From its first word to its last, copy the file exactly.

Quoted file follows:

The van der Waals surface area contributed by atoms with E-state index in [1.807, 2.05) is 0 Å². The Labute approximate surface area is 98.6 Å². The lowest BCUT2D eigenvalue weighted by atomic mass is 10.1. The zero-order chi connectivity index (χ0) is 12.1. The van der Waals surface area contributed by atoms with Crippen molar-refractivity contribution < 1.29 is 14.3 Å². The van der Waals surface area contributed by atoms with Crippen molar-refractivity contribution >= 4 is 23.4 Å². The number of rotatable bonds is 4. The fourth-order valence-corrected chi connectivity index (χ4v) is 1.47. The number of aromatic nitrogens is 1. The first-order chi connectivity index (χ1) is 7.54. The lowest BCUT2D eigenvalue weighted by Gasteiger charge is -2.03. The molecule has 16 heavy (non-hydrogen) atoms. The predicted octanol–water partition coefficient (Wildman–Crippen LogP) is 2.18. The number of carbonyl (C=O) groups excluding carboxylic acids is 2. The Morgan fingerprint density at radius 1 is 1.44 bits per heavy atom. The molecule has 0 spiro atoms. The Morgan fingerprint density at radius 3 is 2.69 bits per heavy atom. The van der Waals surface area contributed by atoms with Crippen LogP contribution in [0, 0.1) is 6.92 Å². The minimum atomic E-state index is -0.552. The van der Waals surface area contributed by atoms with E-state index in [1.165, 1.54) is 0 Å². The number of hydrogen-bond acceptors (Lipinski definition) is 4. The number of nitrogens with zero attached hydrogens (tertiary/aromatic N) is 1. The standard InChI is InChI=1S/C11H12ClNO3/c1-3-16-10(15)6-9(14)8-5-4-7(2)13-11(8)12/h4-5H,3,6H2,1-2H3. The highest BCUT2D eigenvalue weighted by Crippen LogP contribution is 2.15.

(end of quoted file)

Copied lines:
The van der Waals surface area contributed by atoms with E-state index in [1.807, 2.05) is 0 Å². The Labute approximate surface area is 98.6 Å². The lowest BCUT2D eigenvalue weighted by atomic mass is 10.1. The zero-order chi connectivity index (χ0) is 12.1. The van der Waals surface area contributed by atoms with Crippen molar-refractivity contribution < 1.29 is 14.3 Å². The van der Waals surface area contributed by atoms with Crippen molar-refractivity contribution >= 4 is 23.4 Å². The number of rotatable bonds is 4. The fourth-order valence-corrected chi connectivity index (χ4v) is 1.47. The number of aromatic nitrogens is 1. The first-order chi connectivity index (χ1) is 7.54. The lowest BCUT2D eigenvalue weighted by Gasteiger charge is -2.03. The molecule has 16 heavy (non-hydrogen) atoms. The predicted octanol–water partition coefficient (Wildman–Crippen LogP) is 2.18. The number of carbonyl (C=O) groups excluding carboxylic acids is 2. The Morgan fingerprint density at radius 1 is 1.44 bits per heavy atom. The molecule has 0 spiro atoms. The Morgan fingerprint density at radius 3 is 2.69 bits per heavy atom. The van der Waals surface area contributed by atoms with Crippen LogP contribution in [0, 0.1) is 6.92 Å². The minimum atomic E-state index is -0.552. The van der Waals surface area contributed by atoms with E-state index in [1.165, 1.54) is 0 Å². The number of hydrogen-bond acceptors (Lipinski definition) is 4. The number of nitrogens with zero attached hydrogens (tertiary/aromatic N) is 1. The standard InChI is InChI=1S/C11H12ClNO3/c1-3-16-10(15)6-9(14)8-5-4-7(2)13-11(8)12/h4-5H,3,6H2,1-2H3. The highest BCUT2D eigenvalue weighted by Crippen LogP contribution is 2.15.